Alexandria Osei-Amoako: Dean of Equity and Belonging
Education: Sarah Lawrence College, BA, MA
Having received her BA and MA from Sarah Lawrence College, Alexandria Osei-Amoako has worked with students of all ages in diverse educational settings, including Teach for America, KIPP DC: Promise Academy, and, most recently, High Tech High Elementary Mesa in San Diego. A self-described lifelong activist and learner, Alexandra has worked for more than a decade to help schools institutionalize equitable practices. She shares that her driving question is, “How can we utilize collective thought, power, strength, and diversity in order to re-envision institutions of power and privilege?”
What interested you about a career in education?
Both of my parents were educators; my dad was a kindergarten teacher and my mom taught Montessori, so I felt like I was destined to be in the classroom. I knew early on that I wanted to go into teaching and I got the opportunity through Teach for America. I had just graduated with my Master's in Women's History, and I wanted to focus on teaching history at a high school level. However, Teach for America was pioneering their early childhood placement in Metro Atlanta and that’s where I was placed. Teaching early childhood, which was the opposite of what I thought I wanted at the time, ended up being just the right setting for me. I really thrived being able to teach and understand people from their earliest academic moments. It taught me a lot about the foundations of learning and the joy in it.
What inspired you to make the shift from teaching to administrative work?
Teachers know that their classroom isn't a bubble. A lot of decisions that affect your classroom come from administration, parents, policies, or other outside sources. After Teach for America and my early childhood experience, I moved to New York where I taught at a charter school for a couple of years. In this setting I was a Black teacher teaching all Black and brown students with a mostly white teaching and administrative staff. As a teacher, I sought to find a balance between academic rigor and the joy of learning and discovery. However, there was a lot of conflict about what I should prioritize in my classroom. I was told to focus strictly on academic achievement as my students were already starting at a “disadvantage” because of their background. This deficit thinking is widespread in schools that serve low-income students of color. It is why many adopt a “no-excuses” disciplinary model. Because of this experience I knew I wanted to work with my fellow teachers and administration to uncover biases that make schools adopt destructive practices. Enforcing strict and militaristic disciplinary policies that micromanage student, teacher, and parent behavior perpetuates a false sense of urgency that pushes academic achievement over personal development. I worked with Trinity Thompson at the time (former Director of Experiential and Community Based Learning at College Prep), and seeing this, we created a committee for the school to hold space for our work around identity development and created anti-racist/anti-bias staff development and curriculum. From that success, I went on to become a Director of Programs for Teach for America, which allowed me to do the same work with new teachers and school leaders. In that work I was able to coach teachers around diversity, equity and inclusion which allowed them to engage with students in a way that is authentic and meaningful.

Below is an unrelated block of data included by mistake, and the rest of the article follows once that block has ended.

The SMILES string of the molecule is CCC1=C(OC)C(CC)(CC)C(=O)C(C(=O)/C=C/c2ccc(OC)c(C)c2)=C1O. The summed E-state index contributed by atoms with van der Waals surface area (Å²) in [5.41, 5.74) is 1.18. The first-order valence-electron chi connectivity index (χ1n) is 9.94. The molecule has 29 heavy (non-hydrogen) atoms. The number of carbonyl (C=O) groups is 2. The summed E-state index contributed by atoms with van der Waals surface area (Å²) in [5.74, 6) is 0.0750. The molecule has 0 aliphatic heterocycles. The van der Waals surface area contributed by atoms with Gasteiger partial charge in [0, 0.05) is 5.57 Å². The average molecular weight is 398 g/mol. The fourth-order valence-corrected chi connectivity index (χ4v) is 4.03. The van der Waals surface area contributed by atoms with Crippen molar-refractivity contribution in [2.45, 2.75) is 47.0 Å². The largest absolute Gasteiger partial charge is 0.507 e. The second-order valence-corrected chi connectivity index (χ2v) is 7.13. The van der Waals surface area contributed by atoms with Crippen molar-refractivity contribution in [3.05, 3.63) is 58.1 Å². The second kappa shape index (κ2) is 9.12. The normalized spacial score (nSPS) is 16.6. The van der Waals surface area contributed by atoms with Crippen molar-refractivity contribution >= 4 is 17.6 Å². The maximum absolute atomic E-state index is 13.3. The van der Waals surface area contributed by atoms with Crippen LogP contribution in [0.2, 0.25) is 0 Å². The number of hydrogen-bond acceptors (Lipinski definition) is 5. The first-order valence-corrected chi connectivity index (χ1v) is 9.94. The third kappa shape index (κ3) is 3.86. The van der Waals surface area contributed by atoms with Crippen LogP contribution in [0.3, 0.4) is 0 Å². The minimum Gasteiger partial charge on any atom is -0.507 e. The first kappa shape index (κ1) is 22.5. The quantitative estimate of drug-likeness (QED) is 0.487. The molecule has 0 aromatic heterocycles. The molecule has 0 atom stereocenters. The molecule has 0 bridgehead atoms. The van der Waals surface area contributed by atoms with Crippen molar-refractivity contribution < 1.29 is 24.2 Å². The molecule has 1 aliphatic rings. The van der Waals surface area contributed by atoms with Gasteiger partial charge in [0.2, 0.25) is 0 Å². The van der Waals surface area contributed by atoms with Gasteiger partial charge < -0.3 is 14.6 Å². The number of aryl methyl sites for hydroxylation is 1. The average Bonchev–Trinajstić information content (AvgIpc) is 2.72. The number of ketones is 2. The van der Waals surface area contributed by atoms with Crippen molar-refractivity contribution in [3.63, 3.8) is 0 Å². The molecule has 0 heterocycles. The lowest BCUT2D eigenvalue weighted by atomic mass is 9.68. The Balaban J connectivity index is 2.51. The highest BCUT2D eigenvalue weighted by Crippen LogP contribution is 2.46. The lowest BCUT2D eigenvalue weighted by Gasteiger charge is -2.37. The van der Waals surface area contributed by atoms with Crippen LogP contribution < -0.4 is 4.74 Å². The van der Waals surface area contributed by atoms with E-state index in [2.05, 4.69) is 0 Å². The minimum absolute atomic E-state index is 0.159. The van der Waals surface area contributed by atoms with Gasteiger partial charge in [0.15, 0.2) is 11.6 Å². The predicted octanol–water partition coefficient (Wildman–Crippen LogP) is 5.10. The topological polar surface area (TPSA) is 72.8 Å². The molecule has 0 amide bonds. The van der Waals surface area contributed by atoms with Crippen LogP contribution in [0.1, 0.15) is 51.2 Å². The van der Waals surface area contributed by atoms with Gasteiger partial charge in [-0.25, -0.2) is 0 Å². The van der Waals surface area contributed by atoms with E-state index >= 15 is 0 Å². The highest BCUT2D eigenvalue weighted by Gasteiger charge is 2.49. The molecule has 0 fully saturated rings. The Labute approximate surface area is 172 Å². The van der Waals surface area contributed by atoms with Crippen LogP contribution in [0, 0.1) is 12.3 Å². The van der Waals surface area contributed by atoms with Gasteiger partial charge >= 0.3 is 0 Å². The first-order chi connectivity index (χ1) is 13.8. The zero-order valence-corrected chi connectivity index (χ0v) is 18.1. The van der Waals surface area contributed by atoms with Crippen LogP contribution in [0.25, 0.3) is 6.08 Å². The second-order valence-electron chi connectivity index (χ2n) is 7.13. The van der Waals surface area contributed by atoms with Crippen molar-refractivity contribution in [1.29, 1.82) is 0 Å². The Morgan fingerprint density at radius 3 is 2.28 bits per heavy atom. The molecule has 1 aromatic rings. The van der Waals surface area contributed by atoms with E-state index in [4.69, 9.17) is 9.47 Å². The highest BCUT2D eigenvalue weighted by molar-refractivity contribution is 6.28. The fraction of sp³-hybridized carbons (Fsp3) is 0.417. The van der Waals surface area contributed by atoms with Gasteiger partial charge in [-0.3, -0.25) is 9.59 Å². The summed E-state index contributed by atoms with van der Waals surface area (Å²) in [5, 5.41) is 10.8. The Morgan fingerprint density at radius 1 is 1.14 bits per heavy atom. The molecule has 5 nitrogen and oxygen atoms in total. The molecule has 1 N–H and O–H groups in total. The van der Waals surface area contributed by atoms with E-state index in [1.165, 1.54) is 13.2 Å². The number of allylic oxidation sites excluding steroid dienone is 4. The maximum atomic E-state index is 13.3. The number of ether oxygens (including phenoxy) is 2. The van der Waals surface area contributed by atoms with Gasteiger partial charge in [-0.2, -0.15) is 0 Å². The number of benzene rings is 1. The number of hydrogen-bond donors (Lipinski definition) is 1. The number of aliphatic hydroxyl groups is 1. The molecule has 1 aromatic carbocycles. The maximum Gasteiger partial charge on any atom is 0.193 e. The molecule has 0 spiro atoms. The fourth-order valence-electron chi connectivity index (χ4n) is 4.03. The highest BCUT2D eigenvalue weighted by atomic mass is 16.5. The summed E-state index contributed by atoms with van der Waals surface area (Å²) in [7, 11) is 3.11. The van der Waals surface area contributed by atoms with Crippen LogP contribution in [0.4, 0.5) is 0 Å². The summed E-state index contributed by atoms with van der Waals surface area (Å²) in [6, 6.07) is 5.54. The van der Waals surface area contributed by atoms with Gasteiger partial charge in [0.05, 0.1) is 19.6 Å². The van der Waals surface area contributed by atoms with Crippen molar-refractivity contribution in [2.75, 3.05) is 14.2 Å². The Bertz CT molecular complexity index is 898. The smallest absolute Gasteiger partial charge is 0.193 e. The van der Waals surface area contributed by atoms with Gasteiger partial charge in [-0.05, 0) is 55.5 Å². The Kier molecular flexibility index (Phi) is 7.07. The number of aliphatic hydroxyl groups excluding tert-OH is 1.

Tell us about the work that you’ve done most recently with High Tech Elementary Mesa in San Diego.
I really love the work that I have been doing at High Tech Elementary Mesa. This is a founding school in our second year. The school is project-based and focused on being truly equitable and accessible to all of our students. I've been lucky to work with teachers in our school and across the network to lead and create spaces for open and candid conversations with parents, students, and staff. I find a lot of joy in thinking about how I can maximize students’ well-being in and out of the classroom. I also find a lot of fulfillment in working with adults and being a resource for people in their identity development.
What is it that drew you to College Prep and a high school community like this?
I feel that College Prep is in such a beautiful transition as a school. Your students have demanded certain changes take place and are asking for you to look at yourselves as a community. What really drew me was that you all are open to doing that work. I think that's such a rare thing in our educational system, to have an organization see themselves and then be open to change, restructure, and establish practices that will really benefit students. To say, "This is where we're at. These are the challenges that we are having. This is what the students are asking along with the alumni, parents, community members, and staff. This is what we've been tasked with." I was really drawn to be a part of that and to be a resource in the midst of that change.
Can you tell us an interesting fact or two about yourself?
Joining College Prep has made me reflect on my own high school experience. I am from Georgia and when I was in middle school there were public high schools that we could apply to that were called magnet schools. These schools were some of the best in the county and traditionally placed in higher income white neighborhoods. This Magnet program allowed students like me to be able to access them as an alternative to my lower income neighborhood school. I applied, auditioned, and was able to attend a performing arts high school. I studied media and set design. It sparked my love of theater and my appreciation for people being their most authentic selves. A current fact about me is that I am a mom. I have a three-year-old daughter and a two-month-old son, so that's really what's bringing me joy now.